Features 24 bit remastering and comes with a mini-description. Pianist Jay McShann has spent much of his career being classified as a blues pianist when in fact he is a flexible swing stylist. On this excellent release, McShann appears with two groups of all-stars. His original "Crazy Legs and Friday Strut" and "Georgia on My Mind" find him joined by Herbie Mann (on flute and tenor), baritonist Gerry Mulligan and a rhythm section that includes guitarist John Scofield. The other selections (two standards, Duke Ellington's "Blue Feeling" and McShann's own "Jumpin' the Blues") are performed by an octet also featuring Mann, altoist Earle Warren, trumpeter Doc Cheatham, trombonist Dicky Wells and Scofield. The unusual grouping of swing, bop and modern stylists is successful (the material is pretty basic) and Janis Siegel's guest appearance for a vocal duet with McShann on "Ain't Misbehavin'" works.
While its title and cover certainly suggest a record firmly in the bachelor pad/lounge music camp, Cool and Sparkling: The Liquid Sounds of Paul Smith nevertheless boasts a melodic ingenuity and technical emphasis that reward deeper listening. What keyboardist Smith dubs "liquid sound" is in fact a space-age pop precursor to soul-jazz, with an energy and groove all its own. Aided by clarinetist Abe Most, guitarist Tony Rizzi, and bassist Sam Cheifitz, Smith is too good a player and too clever a composer to settle for mere background music – structure is as important here as sound, and while Cool and Sparkling blends effortlessly with its surroundings, it never sacrifices substance for style.
Reissue with the latest 2015 DSD remastering. Comes with liner notes. The Zeitlin trio…a stunning display of instrumental virtuosity, emotional depth, and musicality…Zeitlin’s piano is impeccable…introspective, filled with joy, bitingly mocking, always intelligent and emotional. Bassist Charlie Haden and drummer Jerry Granelli join the pianist on the Carnival session. Zeitlin's "Carole's Garden" has been recorded several times by other musicians since its debut on Carnival. His tranquil "After the War" is so softly played that it would hush the noisiest nightclub crowd.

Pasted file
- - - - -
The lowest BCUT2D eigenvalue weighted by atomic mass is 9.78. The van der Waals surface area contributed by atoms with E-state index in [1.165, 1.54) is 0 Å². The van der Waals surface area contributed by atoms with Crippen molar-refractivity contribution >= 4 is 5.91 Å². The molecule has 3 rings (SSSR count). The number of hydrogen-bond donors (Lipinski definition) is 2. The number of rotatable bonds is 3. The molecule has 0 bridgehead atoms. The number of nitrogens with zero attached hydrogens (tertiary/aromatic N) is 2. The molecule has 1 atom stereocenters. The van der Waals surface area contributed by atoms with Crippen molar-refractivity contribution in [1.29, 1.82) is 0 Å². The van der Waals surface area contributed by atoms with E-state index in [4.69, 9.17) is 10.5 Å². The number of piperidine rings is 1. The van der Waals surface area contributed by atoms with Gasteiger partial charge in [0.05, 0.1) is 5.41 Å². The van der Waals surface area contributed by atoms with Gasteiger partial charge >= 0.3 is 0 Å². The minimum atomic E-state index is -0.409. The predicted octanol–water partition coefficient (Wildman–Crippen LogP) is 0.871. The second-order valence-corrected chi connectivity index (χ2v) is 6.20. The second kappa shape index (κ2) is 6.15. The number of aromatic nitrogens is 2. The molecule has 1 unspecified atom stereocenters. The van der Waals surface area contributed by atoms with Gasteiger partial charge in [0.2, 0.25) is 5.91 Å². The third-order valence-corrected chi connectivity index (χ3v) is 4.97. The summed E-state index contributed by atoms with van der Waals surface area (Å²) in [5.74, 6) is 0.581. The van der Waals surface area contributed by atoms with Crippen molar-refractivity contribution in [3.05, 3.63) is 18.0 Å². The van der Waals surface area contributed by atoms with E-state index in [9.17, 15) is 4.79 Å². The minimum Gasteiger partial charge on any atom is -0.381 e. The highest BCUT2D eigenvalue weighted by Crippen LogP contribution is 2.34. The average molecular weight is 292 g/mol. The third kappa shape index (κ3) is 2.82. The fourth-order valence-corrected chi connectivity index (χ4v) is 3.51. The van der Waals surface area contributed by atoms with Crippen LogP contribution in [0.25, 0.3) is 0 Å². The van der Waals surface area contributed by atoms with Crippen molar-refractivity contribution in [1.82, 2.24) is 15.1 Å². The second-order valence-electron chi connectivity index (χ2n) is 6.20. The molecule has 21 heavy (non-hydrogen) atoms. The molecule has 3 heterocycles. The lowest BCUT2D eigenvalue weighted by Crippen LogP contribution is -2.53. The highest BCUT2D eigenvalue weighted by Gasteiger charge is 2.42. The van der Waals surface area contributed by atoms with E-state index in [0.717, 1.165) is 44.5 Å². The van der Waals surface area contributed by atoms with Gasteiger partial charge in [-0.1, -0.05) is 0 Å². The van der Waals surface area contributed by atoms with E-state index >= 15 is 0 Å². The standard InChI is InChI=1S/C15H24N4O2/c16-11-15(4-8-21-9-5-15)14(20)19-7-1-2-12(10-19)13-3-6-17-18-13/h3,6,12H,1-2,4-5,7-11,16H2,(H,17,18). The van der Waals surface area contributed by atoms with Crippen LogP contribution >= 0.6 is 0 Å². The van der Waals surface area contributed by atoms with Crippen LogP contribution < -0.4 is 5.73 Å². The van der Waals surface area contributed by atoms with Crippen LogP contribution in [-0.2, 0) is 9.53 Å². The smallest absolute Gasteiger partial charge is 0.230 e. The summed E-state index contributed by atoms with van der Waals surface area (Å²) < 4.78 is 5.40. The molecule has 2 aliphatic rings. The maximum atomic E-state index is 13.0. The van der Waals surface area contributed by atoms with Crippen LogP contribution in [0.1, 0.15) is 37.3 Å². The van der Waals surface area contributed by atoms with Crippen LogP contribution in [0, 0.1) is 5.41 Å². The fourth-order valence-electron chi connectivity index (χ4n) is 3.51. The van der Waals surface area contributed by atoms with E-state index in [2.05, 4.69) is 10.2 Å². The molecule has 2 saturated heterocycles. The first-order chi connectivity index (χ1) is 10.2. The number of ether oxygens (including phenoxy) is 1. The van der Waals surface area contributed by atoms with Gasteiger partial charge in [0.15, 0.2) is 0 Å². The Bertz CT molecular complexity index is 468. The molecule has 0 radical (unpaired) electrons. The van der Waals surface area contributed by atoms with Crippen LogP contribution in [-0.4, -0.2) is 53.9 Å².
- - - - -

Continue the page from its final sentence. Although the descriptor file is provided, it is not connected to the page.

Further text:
A really cool bit of bossa jazz from reedman Buddy Collette – an artist who's not as well associated with the genre as Stan Getz or Paul Desmond – but who really cooks nicely here! The setting is relatively lean and groovy – with guitar from Howard Roberts, bass from Mel Pollan, and percussion from Leo Acosta and Darias – both of whom bring a nice sort of west coast vibe to the set, one that's different from some of the Verve bossa modes of the time. Jim Helms handled the arrangements, with a nice airy sort of mode – and Buddy plays both tenor and flute, on titles that include "Nao Pode Ser", "Porque De Moras", "A Pele Do Marfin", "A Meie Noite", "Samba Da Tartaruga", and "Amor Levado".
Features 24 bit remastering and comes with a mini-description. Although drummer Shelly Manne was closely associated with the Contemporary label for many years, he also recorded for other companies after Contemporary slowed down operations. This particular Koch CD reissues a set that was cut for Atlantic. The 1966 version of Shelly Manne's Men (altoist Frank Strozier, trumpeter Conte Candoli, pianist Russ Freeman, and bassist Monty Budwig) played in a similar style to his 1950s groups. Only Strozier hints (and only slightly in spots) at the avant-garde explorations then going on elsewhere. The quintet performs three group originals, an obscurity, "The Breeze and I," and "Margie" (which was arranged by Jimmy Rowles). Fine hard bop music.
In a sense, Belinda Carlisle's A Woman & a Man is a companion record to her first solo album. It arrived in 1996, ten years after Belinda, and it also functioned as something of a break from the Go-Go's, as it was her first album after the group's mid-'90s reunion. That's not where the similarities end: the title track has some Motown propulsion, Charlotte Caffey comes in to co-write "Kneel at Your Feet," and instead of Tim, Carlisle covers Neil Finn. All these echoes are somewhat buried underneath the studio gloss created by producer David Tickle, a veneer that can get too thick on the ballads but nevertheless is often pleasingly expensive. This is a big-budget studio album from an era when they were common and, in retrospect, its overblown adult contemporary has its charms…